Whom neither life nor death it self could sever
Yea two at once, the one had marryed heen
Scarce thrice nine dayes, the other has not seen
Twice ten yeares told, Till by a glance of eye
Death both wife and maid in Grave both lie
How soon doth Greenwood shrinke and Fursland wast
And turne to ashes with Deathes flaming blast,
But yet though Death the soule and body parts
It cannot once divide true lovers hearts
Adieu dear soules, for ever live in rest
Love to each other, next to God is best."
In the north transept is preserved the tombstone of Edward Furlonge, of Woolston, who died May 3rd 1616; it has the following inscription:—
"Fear not to dy
Learne this of me
No ill in death
If good thou be."
The pulpit is modern, and was erected in memory of Richard Peek, of Hazlewood, who died March 7th 1867. Over the porch there is a chamber, which has a small opening through the wall into the south aisle, this chamber is entered by a door at the west end of the aisle. The font [plate 148b] dates from the 12th century, and has a carved bowl. The old stocks are preserved in the south porch.
The registers date: baptisms, 1559; marriages, 1560; burials, 1560.
LOXBEARE. St. Michael and All Angels. The church consists of chancel, nave, south porch, and west tower with three bells, bearing the following inscriptions:— (Treble) Ave Maria; (2nd) Lebs ois plaudit ut me tam. Sepius audit; (Tenor) Est michi collatum ihs istud nomen amatum.
A letter quoting the opinion of Mr. Ellacombe, was received by the Rev. C. Hole, a former rector, it says:— "Loxbeare is a lovely specimen of a mediæval bell chamber in a country parish, three good bells — in original cage, the clappers with band — showing the old way of hanging them, the wheels have been altered, I think, to round ones, but not in good order. The bells are gems; they were all by 'J. T.' an Exeter founder tempore Henry VI [1422-1461]. The omission of the capital P is very singular, but it occurs on many bells. 'OIS' is short for omnis."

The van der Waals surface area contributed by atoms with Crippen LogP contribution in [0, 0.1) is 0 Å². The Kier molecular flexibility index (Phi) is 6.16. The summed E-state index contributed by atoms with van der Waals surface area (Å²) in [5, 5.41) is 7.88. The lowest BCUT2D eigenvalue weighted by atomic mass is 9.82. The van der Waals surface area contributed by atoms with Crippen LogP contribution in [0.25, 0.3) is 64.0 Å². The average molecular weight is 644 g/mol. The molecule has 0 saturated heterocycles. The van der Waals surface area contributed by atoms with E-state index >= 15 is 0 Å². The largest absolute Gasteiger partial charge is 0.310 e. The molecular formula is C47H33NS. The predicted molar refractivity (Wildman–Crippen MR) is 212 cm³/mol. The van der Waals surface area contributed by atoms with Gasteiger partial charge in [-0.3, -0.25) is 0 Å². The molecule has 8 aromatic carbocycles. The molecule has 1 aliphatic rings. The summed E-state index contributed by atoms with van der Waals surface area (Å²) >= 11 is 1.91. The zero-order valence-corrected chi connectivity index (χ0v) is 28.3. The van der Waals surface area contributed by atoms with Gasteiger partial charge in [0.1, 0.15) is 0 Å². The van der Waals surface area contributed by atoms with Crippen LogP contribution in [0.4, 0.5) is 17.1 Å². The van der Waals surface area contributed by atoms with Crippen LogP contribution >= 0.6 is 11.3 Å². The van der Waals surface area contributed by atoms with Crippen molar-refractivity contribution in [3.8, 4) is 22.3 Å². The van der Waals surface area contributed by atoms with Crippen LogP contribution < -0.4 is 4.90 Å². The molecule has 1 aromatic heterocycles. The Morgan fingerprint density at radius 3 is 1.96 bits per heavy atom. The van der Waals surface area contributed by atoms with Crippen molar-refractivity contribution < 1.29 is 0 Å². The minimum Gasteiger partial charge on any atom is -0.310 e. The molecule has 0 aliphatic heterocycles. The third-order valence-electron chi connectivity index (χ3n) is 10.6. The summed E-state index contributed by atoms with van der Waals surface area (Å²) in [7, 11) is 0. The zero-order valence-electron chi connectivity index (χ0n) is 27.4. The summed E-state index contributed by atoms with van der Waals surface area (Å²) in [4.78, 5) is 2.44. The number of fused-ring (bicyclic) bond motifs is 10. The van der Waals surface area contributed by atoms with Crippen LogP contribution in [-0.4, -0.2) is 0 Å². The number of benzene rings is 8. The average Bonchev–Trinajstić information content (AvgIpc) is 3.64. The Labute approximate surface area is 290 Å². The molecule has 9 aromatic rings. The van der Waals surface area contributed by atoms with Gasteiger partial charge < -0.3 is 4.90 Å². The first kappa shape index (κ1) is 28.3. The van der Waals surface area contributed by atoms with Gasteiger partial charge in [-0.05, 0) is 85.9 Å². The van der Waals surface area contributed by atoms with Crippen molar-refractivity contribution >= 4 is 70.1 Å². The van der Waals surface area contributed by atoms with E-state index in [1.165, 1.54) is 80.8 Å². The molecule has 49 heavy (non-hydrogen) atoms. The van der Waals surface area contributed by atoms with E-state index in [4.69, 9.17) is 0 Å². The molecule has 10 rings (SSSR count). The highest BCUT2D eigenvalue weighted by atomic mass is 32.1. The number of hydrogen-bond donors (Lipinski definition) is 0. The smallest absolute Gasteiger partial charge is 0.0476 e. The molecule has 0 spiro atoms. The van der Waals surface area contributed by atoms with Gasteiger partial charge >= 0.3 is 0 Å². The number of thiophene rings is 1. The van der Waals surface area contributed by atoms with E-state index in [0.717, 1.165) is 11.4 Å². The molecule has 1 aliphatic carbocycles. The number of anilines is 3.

On the south side of west door is a stone with the date A.D. 1585. The south doorway is Norman [plate 149], the carving on each side reaching to the step. On the keystone of the arch is the inscription:—
There has been some discussion as to the correct meaning of the words. In Notes and Queries, 4th series, Vol. 10, pp. 451 and 509, and 4th series, Vol. 11, pp. 158 and 224, are letters giving an explanation, but as the last letter of the inscription was originally given as "Y" a good deal of the conjecture does not apply. There is no doubt that the last letter is "V" and the most probable reading seems to be "AILMAR FECIT DOMUM". V was often used for U, and there is no room on the stone for the final "M". J. E. F. A. [in] Notes and Queries, 4th series, Vol. 11, p. 159, [says], "Before the Norman Conquest  the Ailmers were Earls of Cornwall, which at the time included Devonshire, ¾¾¾ in the time of Edward the Confessor [1042-1066] 46 manors in Cornwall and Devonshire were held by Ailmere, Almers, Elmere, and Ailmars." If the church was built by the Ailmars, the inscription may be a copy of an older one, or the keystone may be older then the rest of the arch.